I was thinking about non-native species at the AGM on Saturday on the weekend before last and wondered when the pheasant shooting season starts - it must be around now.  And it is - the 1 October.

Pheasants are not, of course, native to the UK.  They are an Asian species like the ring-necked parakeet - although pheasants have been running around our countryside for a lot longer so we have got used to them and, I guess, tend to see them as part of the natural scene.

When the Romans brought them here there was no great worry about transporting species around the world. But I wonder what impact, if any, all those pheasants have had, and do have, and may have, on our native wildlife.

We've given this a bit of thought but it is definitely work in progress.

The numbers of pheasants released into the UK countryside is enormous - about 35 million birds a year.  'Only' 15 million of them are shot each year, which means that although the BBS shows a steady increase in numbers, many of them must end up inside natural predators rather than in people's freezers, ovens and tummies.

That's an awful lot of bird meat that is feeding crows and foxes and a range of other species isn't it?

I wonder how much the increase in some predator numbers is fuelled by this meat bonanza?  Maybe not at all?  But given that many of those pheasants are available over the harsh winter period it seems possible that there is some impact.  The most mischievous might suggest that live pheasants are eating food that native species such as finches and buntings should eat and dead pheasants are feeding generalist predators - but it clearly is not that simple. 

Pheasant management at its best provides lots of cover and food that benefits other species.   But the increasing (I think it's increasing) trend for big-shoot days where huge numbers of pheasants are released worries many in the shooting community as well as seeming to me to be at the more worrying end of the specrtrum from an ecological point of view.

I think the pheasant illustrates some interesting points.  First, those 35 million non-native birds are released into the countryside without a licence whereas a few white-tailed eagles, a native species, require a whole lot of bureaucracy.  I'm with the bureaucrats on this one actually - but it's a very interesting difference.  Second, it's sometimes rather tricky to be sure what impact an introduction has or might have, but some species may be relatively benign whereas others cause lots of damage.  Prevention is always easier than cure in these circumstances.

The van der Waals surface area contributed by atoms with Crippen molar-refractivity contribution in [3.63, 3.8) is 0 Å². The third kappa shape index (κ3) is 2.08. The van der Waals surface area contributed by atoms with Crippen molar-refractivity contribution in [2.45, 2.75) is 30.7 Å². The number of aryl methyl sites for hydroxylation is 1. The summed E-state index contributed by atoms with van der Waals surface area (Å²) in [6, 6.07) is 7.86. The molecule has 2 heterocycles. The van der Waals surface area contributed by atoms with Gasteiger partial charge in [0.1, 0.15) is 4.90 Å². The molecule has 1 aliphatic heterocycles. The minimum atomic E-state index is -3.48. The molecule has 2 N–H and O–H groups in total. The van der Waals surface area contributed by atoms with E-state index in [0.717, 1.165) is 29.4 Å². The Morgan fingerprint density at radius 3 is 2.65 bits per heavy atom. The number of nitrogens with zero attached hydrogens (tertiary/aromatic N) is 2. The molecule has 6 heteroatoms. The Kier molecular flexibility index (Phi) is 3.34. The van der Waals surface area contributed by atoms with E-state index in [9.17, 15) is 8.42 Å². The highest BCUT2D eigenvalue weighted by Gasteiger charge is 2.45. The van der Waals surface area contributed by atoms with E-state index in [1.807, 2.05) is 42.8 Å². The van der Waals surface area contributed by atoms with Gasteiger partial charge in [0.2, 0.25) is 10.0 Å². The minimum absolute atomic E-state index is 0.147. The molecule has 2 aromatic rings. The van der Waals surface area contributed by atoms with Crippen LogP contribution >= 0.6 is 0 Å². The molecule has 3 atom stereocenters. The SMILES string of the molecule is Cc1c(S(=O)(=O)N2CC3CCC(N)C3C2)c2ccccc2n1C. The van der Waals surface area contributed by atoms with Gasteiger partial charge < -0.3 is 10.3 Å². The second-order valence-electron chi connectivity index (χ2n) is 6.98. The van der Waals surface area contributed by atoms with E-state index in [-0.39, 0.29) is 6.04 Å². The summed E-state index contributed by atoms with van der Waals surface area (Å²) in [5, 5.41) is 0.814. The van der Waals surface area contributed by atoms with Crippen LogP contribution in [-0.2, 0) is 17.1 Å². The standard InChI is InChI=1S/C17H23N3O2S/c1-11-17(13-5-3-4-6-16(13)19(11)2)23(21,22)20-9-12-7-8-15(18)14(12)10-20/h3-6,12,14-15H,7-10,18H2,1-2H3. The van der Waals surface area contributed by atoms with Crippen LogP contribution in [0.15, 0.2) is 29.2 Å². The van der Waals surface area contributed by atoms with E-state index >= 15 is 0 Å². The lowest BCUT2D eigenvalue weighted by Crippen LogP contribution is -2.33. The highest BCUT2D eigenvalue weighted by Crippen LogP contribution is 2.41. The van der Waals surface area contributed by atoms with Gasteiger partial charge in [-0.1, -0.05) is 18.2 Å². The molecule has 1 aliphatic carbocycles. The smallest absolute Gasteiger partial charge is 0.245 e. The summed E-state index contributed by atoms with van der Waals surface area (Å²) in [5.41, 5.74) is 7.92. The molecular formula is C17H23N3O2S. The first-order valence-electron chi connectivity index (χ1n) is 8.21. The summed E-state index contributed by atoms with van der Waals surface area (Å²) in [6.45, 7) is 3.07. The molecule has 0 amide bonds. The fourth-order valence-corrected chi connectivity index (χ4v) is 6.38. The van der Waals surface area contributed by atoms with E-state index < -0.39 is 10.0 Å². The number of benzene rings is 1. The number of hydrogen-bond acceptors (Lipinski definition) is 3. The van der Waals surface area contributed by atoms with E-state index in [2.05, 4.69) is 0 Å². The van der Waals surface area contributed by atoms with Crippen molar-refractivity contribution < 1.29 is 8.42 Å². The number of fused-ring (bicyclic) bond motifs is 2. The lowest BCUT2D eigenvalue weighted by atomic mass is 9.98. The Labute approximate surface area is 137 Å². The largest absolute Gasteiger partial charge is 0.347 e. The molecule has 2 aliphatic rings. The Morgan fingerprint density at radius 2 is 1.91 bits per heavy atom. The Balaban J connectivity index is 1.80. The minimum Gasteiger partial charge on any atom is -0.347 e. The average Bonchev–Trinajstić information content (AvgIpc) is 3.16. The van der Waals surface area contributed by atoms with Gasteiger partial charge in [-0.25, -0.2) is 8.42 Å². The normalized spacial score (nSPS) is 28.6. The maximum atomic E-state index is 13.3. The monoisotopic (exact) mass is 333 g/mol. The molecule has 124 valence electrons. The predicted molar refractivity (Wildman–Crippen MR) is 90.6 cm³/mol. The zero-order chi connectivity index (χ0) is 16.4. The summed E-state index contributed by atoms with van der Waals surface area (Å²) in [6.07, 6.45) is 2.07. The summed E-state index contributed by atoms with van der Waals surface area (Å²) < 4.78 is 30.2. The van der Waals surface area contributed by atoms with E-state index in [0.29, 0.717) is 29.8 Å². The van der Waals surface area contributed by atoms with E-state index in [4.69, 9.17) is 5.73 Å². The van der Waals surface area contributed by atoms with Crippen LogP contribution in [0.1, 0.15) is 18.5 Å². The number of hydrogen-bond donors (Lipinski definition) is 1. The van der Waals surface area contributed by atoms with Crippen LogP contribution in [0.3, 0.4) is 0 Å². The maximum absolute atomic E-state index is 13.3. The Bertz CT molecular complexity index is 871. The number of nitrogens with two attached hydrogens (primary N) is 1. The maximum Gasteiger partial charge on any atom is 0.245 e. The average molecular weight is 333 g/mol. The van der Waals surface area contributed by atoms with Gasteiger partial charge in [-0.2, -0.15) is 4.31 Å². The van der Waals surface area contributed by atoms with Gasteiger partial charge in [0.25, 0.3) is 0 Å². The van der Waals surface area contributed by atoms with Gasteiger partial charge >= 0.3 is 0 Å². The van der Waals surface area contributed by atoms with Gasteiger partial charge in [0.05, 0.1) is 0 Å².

If you have a look at the excellent BirdTrack you'll see that pheasant reporting rates (that is, the proportion of bird lists which include pheasants) have a consistent double peak in the year - in April and in late-October.  I imagine, please correct me if you know or think differently, that the spring peak is because male pheasants make more noise then so they are easier to pick up even if you don't see them, and that the second peak is to do with all those releases?  Is that right?

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  • Mark Avery’s comments about any possible impact the millions of captive bred pheasants released into the wild each in Britain may be having was not only interesting they were revealing.

    Of course Mark Avery is correct pheasants are a non native species but the $64,000 question is, “are they invasive posing a risk or harm to any of our native wildlife?” The answer to that question is yes and no.

    On one hand these game birds are not a threat as they are predated upon by a variety of hungry predators. These predators including fox, corvids together with a wide variety of raptors may to some degree depend upon such a valuable supply of ready meals to feed their young in the breeding season and during the harsh winter months to survive.

    On the other hand, having read the appalling details in the RSPB’s annual Bird Crime figures and the information supplied by web sites like Raptor Politics, the evidence shows the scale of illegal raptor persecution throughout the UK is brought about indirectly by such alien species because of a need of sporting land owners and their gamekeepers to protect game birds like pheasant and red legged partridge which they rear for shooting.

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  • Mark Avery’s comments about any possible impact the millions of captive bred pheasants released into the wild each in Britain may be having was not only interesting they were revealing.

    Of course Mark Avery is correct pheasants are a non native species but the $64,000 question is, “are they invasive posing a risk or harm to any of our native wildlife?” The answer to that question is yes and no.

    On one hand these game birds are not a threat as they are predated upon by a variety of hungry predators. These predators including fox, corvids together with a wide variety of raptors may to some degree depend upon such a valuable supply of ready meals to feed their young in the breeding season and during the harsh winter months to survive.

    On the other hand, having read the appalling details in the RSPB’s annual Bird Crime figures and the information supplied by web sites like Raptor Politics, the evidence shows the scale of illegal raptor persecution throughout the UK is brought about indirectly by such alien species because of a need of sporting land owners and their gamekeepers to protect game birds like pheasant and red legged partridge which they rear for shooting.

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